Over 1,000 tonnes of oil spill in Mauritius threatening Eco system

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Over 1,000 tonnes of oil spill in Mauritius threatening Eco system

Over 1000 tonnes of oil spill in Mauritius, caused by a Japanese bulk carrier that ran aground on a reef two weeks ago, is creating an ecological disaster, endangering corals, fish and other marine life around the Indian Ocean island, officials and environmentalists say.

Over 1,000 tonnes of fuel oil have spilled from the capesize bulker Wakashio aground of the tourist island of Mauritius according to charterers Mitsui OSK Lines (MOL). “Thousands of species around the pristine lagoons of Blue Bay, Pointe d’Esny and Mahebourg are at risk of drowning in a sea of pollution, with dire consequences for Mauritius’ economy, food security and health.”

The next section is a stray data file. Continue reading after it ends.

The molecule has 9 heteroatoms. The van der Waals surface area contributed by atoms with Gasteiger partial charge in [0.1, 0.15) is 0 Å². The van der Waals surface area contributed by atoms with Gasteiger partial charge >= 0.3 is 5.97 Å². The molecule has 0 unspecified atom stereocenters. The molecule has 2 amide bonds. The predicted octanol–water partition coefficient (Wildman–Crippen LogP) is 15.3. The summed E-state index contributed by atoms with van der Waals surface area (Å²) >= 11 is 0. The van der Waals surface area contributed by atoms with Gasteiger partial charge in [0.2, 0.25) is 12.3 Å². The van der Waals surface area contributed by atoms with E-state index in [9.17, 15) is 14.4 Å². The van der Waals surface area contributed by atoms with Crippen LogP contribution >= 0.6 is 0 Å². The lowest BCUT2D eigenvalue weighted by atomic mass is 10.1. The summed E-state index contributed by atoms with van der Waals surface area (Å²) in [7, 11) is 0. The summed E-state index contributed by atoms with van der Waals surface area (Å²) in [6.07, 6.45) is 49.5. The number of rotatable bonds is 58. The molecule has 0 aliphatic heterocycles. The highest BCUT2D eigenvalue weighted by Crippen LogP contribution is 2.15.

MOL said the Panama-flagged bulker was believed to have lost over a 1,000 tonnes of fuel oil in a joint news conference with the vessel’s owners Nagashiki Shipping in Tokyo on Sunday. Greenpeace said the spill likely to be one of the most terrible ecological crises in Mauritius.

The ship was sailing from China to Brazil when it hit coral reefs near Pointe d’Esny on July 25. The oil spill is a double blow for tourist operators who had hoped foreign tourists could soon return to Mauritius, which currently has no active case of the novel coronavirus.

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